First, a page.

• TMT-Opsin subclasses are specifically expressed not only in hypothalamic and thalamic deep brain photoreceptors, but also in interneurons and motorneurons with no known photoreceptive function, such as the typeXIV interneurons of the fish optic tectum. (nih.gov)
  • The blot was probed with a 1:2,000 dilution of antisera (CERN 886) raised against bovine rhodopsin and detected by enhanced chemiluminescence. (pnas.org)
  • To lay the molecular basis driving the evolutionary transition from the all- trans to the 11- cis chromophore, multiconfigurational quantum chemistry is used to compare the isomerization mechanisms of the sensory rhodopsin from the cyanobacterium Anabaena PCC 7120 (ASR) and of the bovine rhodopsin (Rh). (pnas.org)
  • Recombinant fragment corresponding to Bovine Rhodopsin (N terminal). (abcam.com)
  • In the present work, the successful crystallization of native opsin from bovine retinal rod cells and determination of the protein structure to 2.9 Å resolution is presented. (hu-berlin.de)
  • We show that, by using light-responsive computer models of a eubacterial sensory rhodopsin and of a vertebrate visual rhodopsin, it is possible to identify a distinctive electronic character of the 11- cis chromophore that could have become an effective target for natural selection. (pnas.org)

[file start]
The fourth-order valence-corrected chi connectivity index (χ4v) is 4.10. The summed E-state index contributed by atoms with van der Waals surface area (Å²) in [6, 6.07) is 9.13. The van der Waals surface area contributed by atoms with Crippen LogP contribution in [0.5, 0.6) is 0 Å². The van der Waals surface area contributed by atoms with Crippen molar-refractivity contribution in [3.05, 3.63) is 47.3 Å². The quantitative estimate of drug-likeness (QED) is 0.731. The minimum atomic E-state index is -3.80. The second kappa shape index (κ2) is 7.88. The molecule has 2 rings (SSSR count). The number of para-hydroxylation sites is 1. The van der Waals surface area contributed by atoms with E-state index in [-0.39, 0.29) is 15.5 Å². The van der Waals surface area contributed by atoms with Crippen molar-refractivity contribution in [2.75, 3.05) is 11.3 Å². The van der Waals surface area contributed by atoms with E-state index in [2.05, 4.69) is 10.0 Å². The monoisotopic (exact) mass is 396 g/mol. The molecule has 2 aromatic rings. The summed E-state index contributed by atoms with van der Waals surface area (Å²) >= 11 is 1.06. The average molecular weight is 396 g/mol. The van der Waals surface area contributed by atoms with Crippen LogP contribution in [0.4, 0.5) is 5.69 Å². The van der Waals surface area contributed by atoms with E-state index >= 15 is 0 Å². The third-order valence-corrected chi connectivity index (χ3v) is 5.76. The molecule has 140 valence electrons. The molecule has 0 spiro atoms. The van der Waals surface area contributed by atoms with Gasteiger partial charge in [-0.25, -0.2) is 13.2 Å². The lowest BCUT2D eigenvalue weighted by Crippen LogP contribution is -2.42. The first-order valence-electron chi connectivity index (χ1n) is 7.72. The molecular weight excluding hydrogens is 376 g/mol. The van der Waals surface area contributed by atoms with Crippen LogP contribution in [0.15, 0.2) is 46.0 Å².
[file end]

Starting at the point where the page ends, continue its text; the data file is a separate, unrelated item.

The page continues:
• It is found that, despite their evolutionary distance, these eubacterial and vertebrate rhodopsins start to isomerize via distinct implementations of the same bicycle-pedal mechanism originally proposed by Warshel [Warshel A (1976) Nature 260:678- (pnas.org)
  • We find that the vertebrate medium wavelength cone opsin (MW-opsin) overcomes these limitations and supports vision in dim light. (nih.gov)
  • The expression of these genes, the differential expression of opsin based on light exposure and the unique morphological features at the distal portion of the tube foot strongly support the hypothesis that in addition to previously identified functional roles of tube feet they are also photosensory organs that detect and respond to changes in the underwater light field. (royalsocietypublishing.org)
  • Binds the promoter region of a number of rod- and cone-specific genes, including rhodopsin, M- and S-opsin and rod-specific phosphodiesterase beta subunit. (nih.gov)
  • GTF2IRD1 binds to enhancer and promoter regions in the mouse rhodopsin, M- and S-opsin genes, but regulates their expression differentially. (jove.com)
  • Menon, Anant 2017-12-01 00:00:00 The G protein-coupled receptor opsin is a phospholipid scramblase that facilitates rapid transbilayer phospholipid exchange in liposomes. (deepdyve.com)
  • Microbial and animal rhodopsins share several striking structural features including a seven α-helix fold and a highly conserved active-site lysine in the seventh helix. (pnas.org)